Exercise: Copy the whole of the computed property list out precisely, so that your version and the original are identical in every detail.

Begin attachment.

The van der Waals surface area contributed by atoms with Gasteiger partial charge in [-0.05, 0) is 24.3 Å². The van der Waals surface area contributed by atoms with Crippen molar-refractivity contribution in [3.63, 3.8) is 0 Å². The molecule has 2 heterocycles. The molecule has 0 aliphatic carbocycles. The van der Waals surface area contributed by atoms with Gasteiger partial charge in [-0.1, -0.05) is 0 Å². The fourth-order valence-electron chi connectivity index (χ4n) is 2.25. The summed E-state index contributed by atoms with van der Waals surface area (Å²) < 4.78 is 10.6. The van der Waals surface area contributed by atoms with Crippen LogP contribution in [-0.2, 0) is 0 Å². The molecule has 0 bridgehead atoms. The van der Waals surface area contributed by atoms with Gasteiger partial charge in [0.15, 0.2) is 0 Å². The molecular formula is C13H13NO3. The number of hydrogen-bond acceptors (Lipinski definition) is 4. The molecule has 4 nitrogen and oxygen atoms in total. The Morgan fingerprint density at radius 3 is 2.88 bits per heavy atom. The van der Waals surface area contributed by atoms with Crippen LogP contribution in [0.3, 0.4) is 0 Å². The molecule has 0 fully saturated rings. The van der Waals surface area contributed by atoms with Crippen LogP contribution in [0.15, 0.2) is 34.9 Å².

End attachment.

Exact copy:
The van der Waals surface area contributed by atoms with Gasteiger partial charge in [-0.05, 0) is 24.3 Å². The van der Waals surface area contributed by atoms with Crippen molar-refractivity contribution in [3.63, 3.8) is 0 Å². The molecule has 2 heterocycles. The molecule has 0 aliphatic carbocycles. The van der Waals surface area contributed by atoms with Gasteiger partial charge in [-0.1, -0.05) is 0 Å². The fourth-order valence-electron chi connectivity index (χ4n) is 2.25. The summed E-state index contributed by atoms with van der Waals surface area (Å²) < 4.78 is 10.6. The van der Waals surface area contributed by atoms with Crippen LogP contribution in [-0.2, 0) is 0 Å². The molecule has 0 bridgehead atoms. The van der Waals surface area contributed by atoms with Gasteiger partial charge in [0.15, 0.2) is 0 Å². The molecular formula is C13H13NO3. The number of hydrogen-bond acceptors (Lipinski definition) is 4. The molecule has 4 nitrogen and oxygen atoms in total. The Morgan fingerprint density at radius 3 is 2.88 bits per heavy atom. The van der Waals surface area contributed by atoms with Crippen LogP contribution in [0.3, 0.4) is 0 Å². The molecule has 0 fully saturated rings. The van der Waals surface area contributed by atoms with Crippen LogP contribution in [0.15, 0.2) is 34.9 Å².